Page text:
I…like many of you, I’m sure…have been avoiding many forms of social media lately. I’ve decided I need to go to it, rather than it come to me uninvited. The news is so overwhelming and it’s making us all crazed animals.
By 7am this morning, I had already been snarky on Facebook. I don’t like the way some people act (either passive aggressively or in-your-face) but I really don’t like the way I act and feel on Facebook. Why can’t I quit you, Facebook?! (raises fist to the air) I feel as if I need to go back and do a refresher course on niceness and kindness and I’ve been reading articles and books accordingly. I suppose until I can NOT say, “…and I wish a few other people would read those things too!”, then I still need to read a little more. 🙂
Last night I had a lovely dinner with a friend who I first met when we were in third grade. We didn’t meet online. We met in the doorway of the children’s wing of our church. I was new to the church; she introduced herself to me. We’ve been friends ever since. There were gaps in our friendship a few decades ago as we both were establishing new homes and families. But again, she called me out of the blue on my birthday and that was that – we’ve met every month or every other month through heartbreaks and parenting and life confusion and a millions joys in between. We don’t agree on all issues but we strongly agree on one thing: a mutual respect for the other person’s heart.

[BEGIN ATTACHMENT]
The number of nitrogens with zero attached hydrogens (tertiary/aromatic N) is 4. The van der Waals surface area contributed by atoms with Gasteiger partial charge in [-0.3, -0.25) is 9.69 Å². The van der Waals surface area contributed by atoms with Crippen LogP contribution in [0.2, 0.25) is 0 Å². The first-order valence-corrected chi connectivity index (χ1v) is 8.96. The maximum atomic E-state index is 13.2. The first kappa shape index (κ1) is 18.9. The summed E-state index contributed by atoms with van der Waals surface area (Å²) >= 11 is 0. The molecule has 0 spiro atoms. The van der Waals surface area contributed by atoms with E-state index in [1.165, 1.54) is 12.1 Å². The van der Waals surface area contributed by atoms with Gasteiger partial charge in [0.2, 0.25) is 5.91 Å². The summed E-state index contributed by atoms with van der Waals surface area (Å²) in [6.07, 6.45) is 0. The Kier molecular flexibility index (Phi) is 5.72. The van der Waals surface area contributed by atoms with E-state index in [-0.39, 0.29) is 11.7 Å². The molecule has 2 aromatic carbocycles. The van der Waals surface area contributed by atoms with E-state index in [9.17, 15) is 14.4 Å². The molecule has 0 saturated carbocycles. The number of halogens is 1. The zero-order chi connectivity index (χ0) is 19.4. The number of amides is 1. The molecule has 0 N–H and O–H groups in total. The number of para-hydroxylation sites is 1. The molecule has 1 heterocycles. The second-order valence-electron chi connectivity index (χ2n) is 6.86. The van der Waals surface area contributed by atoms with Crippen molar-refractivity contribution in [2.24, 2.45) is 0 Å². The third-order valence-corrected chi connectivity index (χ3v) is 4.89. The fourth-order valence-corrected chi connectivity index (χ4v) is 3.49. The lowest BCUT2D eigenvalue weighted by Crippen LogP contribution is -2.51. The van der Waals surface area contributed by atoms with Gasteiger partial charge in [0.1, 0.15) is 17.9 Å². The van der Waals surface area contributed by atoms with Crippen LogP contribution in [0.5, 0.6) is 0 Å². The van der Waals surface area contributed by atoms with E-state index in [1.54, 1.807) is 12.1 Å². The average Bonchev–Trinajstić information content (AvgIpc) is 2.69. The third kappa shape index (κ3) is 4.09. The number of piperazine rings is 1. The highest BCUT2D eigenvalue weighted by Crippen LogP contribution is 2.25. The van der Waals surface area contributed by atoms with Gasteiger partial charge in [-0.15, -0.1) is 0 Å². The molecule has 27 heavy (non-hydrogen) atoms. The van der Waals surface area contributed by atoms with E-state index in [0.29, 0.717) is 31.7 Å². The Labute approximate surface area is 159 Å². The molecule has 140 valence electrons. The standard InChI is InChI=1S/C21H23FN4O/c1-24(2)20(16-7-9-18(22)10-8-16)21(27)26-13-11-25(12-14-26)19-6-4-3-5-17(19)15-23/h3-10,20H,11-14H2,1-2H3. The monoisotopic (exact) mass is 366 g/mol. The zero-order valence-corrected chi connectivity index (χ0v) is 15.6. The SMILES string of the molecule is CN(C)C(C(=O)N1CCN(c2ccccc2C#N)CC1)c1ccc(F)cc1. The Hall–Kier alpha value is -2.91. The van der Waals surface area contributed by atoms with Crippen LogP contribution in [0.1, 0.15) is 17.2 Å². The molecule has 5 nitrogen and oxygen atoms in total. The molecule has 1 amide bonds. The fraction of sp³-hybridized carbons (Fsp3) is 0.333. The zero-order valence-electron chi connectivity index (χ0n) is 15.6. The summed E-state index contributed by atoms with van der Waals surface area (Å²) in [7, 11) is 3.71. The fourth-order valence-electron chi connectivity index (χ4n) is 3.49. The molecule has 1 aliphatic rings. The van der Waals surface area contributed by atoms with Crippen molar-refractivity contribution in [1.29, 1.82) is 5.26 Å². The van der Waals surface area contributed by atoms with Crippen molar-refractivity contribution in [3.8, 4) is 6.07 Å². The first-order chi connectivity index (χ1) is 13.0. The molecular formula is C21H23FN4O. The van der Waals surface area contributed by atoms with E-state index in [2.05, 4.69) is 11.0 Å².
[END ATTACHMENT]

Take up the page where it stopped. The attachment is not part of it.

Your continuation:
The lacking component of social media.
I am not bemoaning social media. It plays a big part in my life and has greatly expanded my view of the world. But often times I forget the significance of truly knowing a person before accepting or rejecting their opinions. It is one of the most important factors in friendship or in engaging with another person about their beliefs. First, I have to respect their opinion before I can become emotionally attached to it. I need to sift my knee-jerk reaction through that filter first: Is this someone I respect and know their heart and mind? If not, then it’s not worth the angst.
Today is Friday. Our weekend around here is Friday and Saturday, the days Scott has off work. I am deeply grateful for lazy mornings that don’t include a 3:30am alarm. A common question from one of us is, “What does today look like?” And then the planning conversation begins.
I hope your day looks like sunshine.
I hope your day looks like easy answers.
I hope your day looks like green lights and short carpool lines and ‘slashed prices’ on all your favorite things.
I hope your day looks like deep and abiding friendship with those you trust, respect and love. We could all use a little more of that in our opinion-laden world…
HAPPY WEEKEND, my friends!